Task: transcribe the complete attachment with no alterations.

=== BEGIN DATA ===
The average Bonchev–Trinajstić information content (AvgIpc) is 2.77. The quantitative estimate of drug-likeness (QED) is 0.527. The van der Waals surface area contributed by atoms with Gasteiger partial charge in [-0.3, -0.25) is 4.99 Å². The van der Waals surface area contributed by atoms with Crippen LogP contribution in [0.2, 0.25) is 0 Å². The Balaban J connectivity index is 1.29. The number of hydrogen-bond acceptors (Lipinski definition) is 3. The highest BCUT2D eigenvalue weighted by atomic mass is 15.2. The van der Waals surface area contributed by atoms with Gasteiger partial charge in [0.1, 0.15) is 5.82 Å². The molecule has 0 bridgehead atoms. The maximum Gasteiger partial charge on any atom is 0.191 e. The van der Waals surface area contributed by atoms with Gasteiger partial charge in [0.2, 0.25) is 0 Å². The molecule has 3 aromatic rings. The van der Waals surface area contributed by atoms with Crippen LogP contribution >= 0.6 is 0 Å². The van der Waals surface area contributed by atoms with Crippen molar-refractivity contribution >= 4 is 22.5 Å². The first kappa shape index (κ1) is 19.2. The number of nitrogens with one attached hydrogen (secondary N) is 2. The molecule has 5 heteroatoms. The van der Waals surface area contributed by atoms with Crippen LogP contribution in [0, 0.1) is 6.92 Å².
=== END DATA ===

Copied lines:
The average Bonchev–Trinajstić information content (AvgIpc) is 2.77. The quantitative estimate of drug-likeness (QED) is 0.527. The van der Waals surface area contributed by atoms with Gasteiger partial charge in [-0.3, -0.25) is 4.99 Å². The van der Waals surface area contributed by atoms with Crippen LogP contribution in [0.2, 0.25) is 0 Å². The Balaban J connectivity index is 1.29. The number of hydrogen-bond acceptors (Lipinski definition) is 3. The highest BCUT2D eigenvalue weighted by atomic mass is 15.2. The van der Waals surface area contributed by atoms with Gasteiger partial charge in [0.1, 0.15) is 5.82 Å². The molecule has 0 bridgehead atoms. The maximum Gasteiger partial charge on any atom is 0.191 e. The van der Waals surface area contributed by atoms with Gasteiger partial charge in [0.2, 0.25) is 0 Å². The molecule has 3 aromatic rings. The van der Waals surface area contributed by atoms with Crippen LogP contribution >= 0.6 is 0 Å². The van der Waals surface area contributed by atoms with Crippen molar-refractivity contribution >= 4 is 22.5 Å². The first kappa shape index (κ1) is 19.2. The number of nitrogens with one attached hydrogen (secondary N) is 2. The molecule has 5 heteroatoms. The van der Waals surface area contributed by atoms with Crippen LogP contribution in [0, 0.1) is 6.92 Å².